Brimner brings to life a shameful episode in American history when citizens working in the film industry were accused of disloyalty and subversion and persecuted for defending their First Amendment rights.
In 1947, tensions between the Soviet Union and the United States were at an all-time high. The House Committee on Un-American Activities, which included members with ties to the KKK, called Hollywood actors, directors, producers, and screenwriters to answer accusations that they were Communists. Ten who appeared refused to answer questions, citing their Constitutional rights to freedom of speech and assembly. The “Hollywood Ten” were afterward denied work by all Hollywood studios. Brimner vividly chronicles the hearings and their fallout, braiding stories of individuals into the overall narrative. Screenwriter Dalton Trumbo worked under pseudonyms; director Edward Dmytryk, unable to work covertly, later cooperated with the committee and named names. Drawing heavily on hearings transcripts, Brimner also includes a great deal of historical background to put the story in context. He notes that the origins of HUAC were rooted in America’s first “Red Scare” following the Russian Revolution, and he challenges readers to consider if things are all that different today, citing contemporary examples. The many archival photographs included are testament to the overwhelming whiteness of both Hollywood and Congress.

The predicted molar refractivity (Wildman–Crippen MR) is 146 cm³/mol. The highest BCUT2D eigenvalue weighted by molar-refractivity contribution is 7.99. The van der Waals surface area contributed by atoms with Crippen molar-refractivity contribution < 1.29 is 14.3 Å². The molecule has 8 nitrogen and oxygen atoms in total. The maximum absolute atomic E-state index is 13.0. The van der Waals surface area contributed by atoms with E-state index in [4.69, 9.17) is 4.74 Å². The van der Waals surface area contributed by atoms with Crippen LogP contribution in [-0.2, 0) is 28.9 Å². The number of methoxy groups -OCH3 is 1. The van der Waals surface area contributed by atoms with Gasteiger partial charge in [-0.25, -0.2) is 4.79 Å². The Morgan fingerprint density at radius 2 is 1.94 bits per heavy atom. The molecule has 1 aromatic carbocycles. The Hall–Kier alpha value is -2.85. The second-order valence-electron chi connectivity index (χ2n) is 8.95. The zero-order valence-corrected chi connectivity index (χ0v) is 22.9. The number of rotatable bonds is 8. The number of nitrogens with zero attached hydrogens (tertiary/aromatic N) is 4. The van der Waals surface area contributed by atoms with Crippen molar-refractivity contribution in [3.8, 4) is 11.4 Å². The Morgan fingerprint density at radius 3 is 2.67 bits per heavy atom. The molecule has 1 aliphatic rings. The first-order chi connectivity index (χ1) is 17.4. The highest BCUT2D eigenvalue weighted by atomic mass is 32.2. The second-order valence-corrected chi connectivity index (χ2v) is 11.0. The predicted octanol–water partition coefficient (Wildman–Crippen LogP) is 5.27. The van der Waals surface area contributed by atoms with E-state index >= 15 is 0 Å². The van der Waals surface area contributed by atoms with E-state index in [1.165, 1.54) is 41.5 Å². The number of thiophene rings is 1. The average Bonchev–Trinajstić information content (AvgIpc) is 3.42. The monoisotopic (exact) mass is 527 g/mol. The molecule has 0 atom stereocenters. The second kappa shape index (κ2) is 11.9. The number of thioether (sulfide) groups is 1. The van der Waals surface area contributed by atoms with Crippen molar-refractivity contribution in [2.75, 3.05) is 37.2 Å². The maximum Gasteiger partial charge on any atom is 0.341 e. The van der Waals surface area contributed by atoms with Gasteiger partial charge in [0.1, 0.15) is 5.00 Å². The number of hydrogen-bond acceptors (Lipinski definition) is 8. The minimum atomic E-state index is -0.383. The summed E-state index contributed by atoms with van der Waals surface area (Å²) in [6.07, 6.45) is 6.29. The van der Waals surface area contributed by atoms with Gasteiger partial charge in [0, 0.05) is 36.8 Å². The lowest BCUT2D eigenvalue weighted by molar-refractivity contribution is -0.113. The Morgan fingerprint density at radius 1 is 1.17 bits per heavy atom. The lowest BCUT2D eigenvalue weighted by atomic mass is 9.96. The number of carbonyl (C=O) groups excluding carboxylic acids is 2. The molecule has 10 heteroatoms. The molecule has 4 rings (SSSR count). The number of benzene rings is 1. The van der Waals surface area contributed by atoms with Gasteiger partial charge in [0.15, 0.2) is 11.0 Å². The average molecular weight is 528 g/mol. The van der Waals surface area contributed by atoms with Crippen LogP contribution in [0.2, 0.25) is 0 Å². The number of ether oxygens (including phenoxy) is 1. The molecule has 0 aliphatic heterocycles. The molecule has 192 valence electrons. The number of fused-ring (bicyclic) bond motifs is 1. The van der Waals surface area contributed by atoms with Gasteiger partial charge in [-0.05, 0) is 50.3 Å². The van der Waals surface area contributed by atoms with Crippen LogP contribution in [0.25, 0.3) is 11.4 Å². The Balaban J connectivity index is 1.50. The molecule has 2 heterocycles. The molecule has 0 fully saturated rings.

A chilling look at a time when the government waged war on civil liberties, with the public a complicit ally. (bibliography, source notes, index) (Nonfiction. 12-18)